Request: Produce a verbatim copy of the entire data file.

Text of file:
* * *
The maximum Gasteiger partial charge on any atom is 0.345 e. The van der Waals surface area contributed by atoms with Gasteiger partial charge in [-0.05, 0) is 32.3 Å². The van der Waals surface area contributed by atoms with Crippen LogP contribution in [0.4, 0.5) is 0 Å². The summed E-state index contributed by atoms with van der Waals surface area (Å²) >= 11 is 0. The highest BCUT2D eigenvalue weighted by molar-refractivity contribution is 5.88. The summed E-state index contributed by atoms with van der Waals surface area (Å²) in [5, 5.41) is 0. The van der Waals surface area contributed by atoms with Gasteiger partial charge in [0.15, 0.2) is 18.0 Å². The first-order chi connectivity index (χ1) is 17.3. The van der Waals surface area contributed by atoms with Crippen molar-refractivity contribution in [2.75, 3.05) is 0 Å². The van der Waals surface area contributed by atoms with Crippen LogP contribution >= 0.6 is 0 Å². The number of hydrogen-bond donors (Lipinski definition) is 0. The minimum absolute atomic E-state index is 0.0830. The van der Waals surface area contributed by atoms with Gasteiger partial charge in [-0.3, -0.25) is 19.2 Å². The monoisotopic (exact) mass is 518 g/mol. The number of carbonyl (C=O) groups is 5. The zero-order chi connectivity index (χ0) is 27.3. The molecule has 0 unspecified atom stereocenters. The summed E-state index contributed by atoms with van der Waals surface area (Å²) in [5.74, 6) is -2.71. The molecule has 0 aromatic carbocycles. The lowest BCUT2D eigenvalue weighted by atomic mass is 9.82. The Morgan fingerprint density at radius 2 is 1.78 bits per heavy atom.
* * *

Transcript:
The maximum Gasteiger partial charge on any atom is 0.345 e. The van der Waals surface area contributed by atoms with Gasteiger partial charge in [-0.05, 0) is 32.3 Å². The van der Waals surface area contributed by atoms with Crippen LogP contribution in [0.4, 0.5) is 0 Å². The summed E-state index contributed by atoms with van der Waals surface area (Å²) >= 11 is 0. The highest BCUT2D eigenvalue weighted by molar-refractivity contribution is 5.88. The summed E-state index contributed by atoms with van der Waals surface area (Å²) in [5, 5.41) is 0. The van der Waals surface area contributed by atoms with Gasteiger partial charge in [0.15, 0.2) is 18.0 Å². The first-order chi connectivity index (χ1) is 17.3. The van der Waals surface area contributed by atoms with Crippen molar-refractivity contribution in [2.75, 3.05) is 0 Å². The van der Waals surface area contributed by atoms with Crippen LogP contribution >= 0.6 is 0 Å². The number of hydrogen-bond donors (Lipinski definition) is 0. The minimum absolute atomic E-state index is 0.0830. The van der Waals surface area contributed by atoms with Gasteiger partial charge in [-0.3, -0.25) is 19.2 Å². The monoisotopic (exact) mass is 518 g/mol. The number of carbonyl (C=O) groups is 5. The zero-order chi connectivity index (χ0) is 27.3. The molecule has 0 unspecified atom stereocenters. The summed E-state index contributed by atoms with van der Waals surface area (Å²) in [5.74, 6) is -2.71. The molecule has 0 aromatic carbocycles. The lowest BCUT2D eigenvalue weighted by atomic mass is 9.82. The Morgan fingerprint density at radius 2 is 1.78 bits per heavy atom.